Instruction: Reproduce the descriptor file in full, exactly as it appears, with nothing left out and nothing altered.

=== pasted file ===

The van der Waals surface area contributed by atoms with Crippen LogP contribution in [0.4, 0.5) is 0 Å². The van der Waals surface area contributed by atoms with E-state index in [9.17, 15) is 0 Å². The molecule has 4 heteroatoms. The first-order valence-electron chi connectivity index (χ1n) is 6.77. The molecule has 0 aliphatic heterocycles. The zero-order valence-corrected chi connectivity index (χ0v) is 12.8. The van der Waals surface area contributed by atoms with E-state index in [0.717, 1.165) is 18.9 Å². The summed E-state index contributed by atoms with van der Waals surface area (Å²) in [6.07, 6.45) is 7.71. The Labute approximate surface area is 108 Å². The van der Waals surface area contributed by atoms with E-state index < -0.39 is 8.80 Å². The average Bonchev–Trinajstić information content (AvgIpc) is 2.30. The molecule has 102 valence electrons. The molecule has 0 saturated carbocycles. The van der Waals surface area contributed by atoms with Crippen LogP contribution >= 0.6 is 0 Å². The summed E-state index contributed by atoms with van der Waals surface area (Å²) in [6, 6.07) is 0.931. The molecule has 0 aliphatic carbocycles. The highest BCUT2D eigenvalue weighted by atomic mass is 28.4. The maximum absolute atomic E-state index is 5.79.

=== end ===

The van der Waals surface area contributed by atoms with Crippen LogP contribution in [0.4, 0.5) is 0 Å². The van der Waals surface area contributed by atoms with E-state index in [9.17, 15) is 0 Å². The molecule has 4 heteroatoms. The first-order valence-electron chi connectivity index (χ1n) is 6.77. The molecule has 0 aliphatic heterocycles. The zero-order valence-corrected chi connectivity index (χ0v) is 12.8. The van der Waals surface area contributed by atoms with E-state index in [0.717, 1.165) is 18.9 Å². The summed E-state index contributed by atoms with van der Waals surface area (Å²) in [6.07, 6.45) is 7.71. The Labute approximate surface area is 108 Å². The van der Waals surface area contributed by atoms with E-state index < -0.39 is 8.80 Å². The average Bonchev–Trinajstić information content (AvgIpc) is 2.30. The molecule has 102 valence electrons. The molecule has 0 saturated carbocycles. The van der Waals surface area contributed by atoms with Crippen LogP contribution >= 0.6 is 0 Å². The summed E-state index contributed by atoms with van der Waals surface area (Å²) in [6, 6.07) is 0.931. The molecule has 0 aliphatic carbocycles. The highest BCUT2D eigenvalue weighted by atomic mass is 28.4. The maximum absolute atomic E-state index is 5.79.